Part of a series of articles titled Meet A Paleontologist.
Senior Lecturer, Vertebrate Paleontology, Department of Geology, University of Maryland
What is your job, and what do you study?
I am a vertebrate paleontologist - a scientist who studies ancient animals with a bony skeleton. More specifically, I am a dinosaur paleontologist who specializes in the anatomy, evolution, and behavior of the carnivorous (meat-eating) dinosaurs, most especially Tyrannosaurus rex and its closest relative.
I am also a Senior Lecturer at the University of Maryland, where I teach paleontology, evolutionary biology, historical geology, and global change science.
On top of that, I write books on paleontology for the general public.
What are you working on now?
Among many other projects, I am investigating the patterns of changing geography on dinosaurian diversity, and on how tyrant dinosaurs like Tyrannosaurus may have changed in behavior throughout their life cycle.
Where did you go to school? What were some of your favorite classes that you took?
I went to public schools in Nassau Bay, TX and Fairfax County, VA. I loved most of my science classes, but also history. I was a college student at Johns Hopkins University in Baltimore, MD, and did my graduate work at Yale University in New Haven, CT. My favorite classes as a college and graduate student were, not surprisingly, about paleontology, evolution, and geology!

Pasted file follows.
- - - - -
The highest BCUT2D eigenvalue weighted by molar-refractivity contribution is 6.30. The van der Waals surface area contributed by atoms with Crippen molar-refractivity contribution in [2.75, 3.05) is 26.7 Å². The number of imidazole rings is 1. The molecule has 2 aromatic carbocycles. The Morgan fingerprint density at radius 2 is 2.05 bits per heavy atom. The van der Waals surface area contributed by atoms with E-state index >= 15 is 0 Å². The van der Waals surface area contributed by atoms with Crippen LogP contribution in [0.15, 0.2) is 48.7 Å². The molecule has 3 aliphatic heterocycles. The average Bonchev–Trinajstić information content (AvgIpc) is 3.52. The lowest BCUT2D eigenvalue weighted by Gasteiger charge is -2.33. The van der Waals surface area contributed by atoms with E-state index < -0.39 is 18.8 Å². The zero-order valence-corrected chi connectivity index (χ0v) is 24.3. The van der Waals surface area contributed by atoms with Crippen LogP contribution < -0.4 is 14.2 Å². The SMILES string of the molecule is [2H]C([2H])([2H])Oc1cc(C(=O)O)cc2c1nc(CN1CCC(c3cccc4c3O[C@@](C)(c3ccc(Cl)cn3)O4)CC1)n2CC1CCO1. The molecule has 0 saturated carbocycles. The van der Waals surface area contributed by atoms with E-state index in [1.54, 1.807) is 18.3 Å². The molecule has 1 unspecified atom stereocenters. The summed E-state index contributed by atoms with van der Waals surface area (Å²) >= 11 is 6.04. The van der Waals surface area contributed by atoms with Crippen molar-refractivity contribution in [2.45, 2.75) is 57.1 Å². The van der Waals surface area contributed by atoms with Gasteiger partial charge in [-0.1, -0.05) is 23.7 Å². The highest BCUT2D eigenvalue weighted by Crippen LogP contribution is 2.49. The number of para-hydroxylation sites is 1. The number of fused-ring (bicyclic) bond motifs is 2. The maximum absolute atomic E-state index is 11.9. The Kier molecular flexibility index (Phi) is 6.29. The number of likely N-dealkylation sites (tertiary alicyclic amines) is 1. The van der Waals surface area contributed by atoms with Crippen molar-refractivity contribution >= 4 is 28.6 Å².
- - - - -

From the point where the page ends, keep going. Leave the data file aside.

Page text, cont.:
Was there an experience you had that made you realize you wanted to be a paleontologist?
I have wanted to be a paleontologist since before I have memory; in other words, I can't remember a time when I didn't want to be one. My parents told me that I first wanted to be a dinosaur when I grew up, but when they said that was impossible I said I would study them instead. Which is what I did!
What is your most memorable experience working with fossils?
Once, on the first day of the field season I was sitting on a hill trying to understand the local geology, then noticed I was sitting among a bunch of fragments of dinosaur eggshell! But in general, whether it is egg, bone, tooth, seashell, leaf, track, or any type of fossil, it is always amazing to think that when you open a rock to see a fossil that you are the first person in the history of the world to see it!
Do you have any advice for aspiring paleontologists?
Read a lot of books about all sorts of natural and scientific subjects, not just about paleontology. In order to make sense of the world you have to understand how it works. But get your nose out of your books when you can, and just explore Nature!
Last updated: July 26, 2018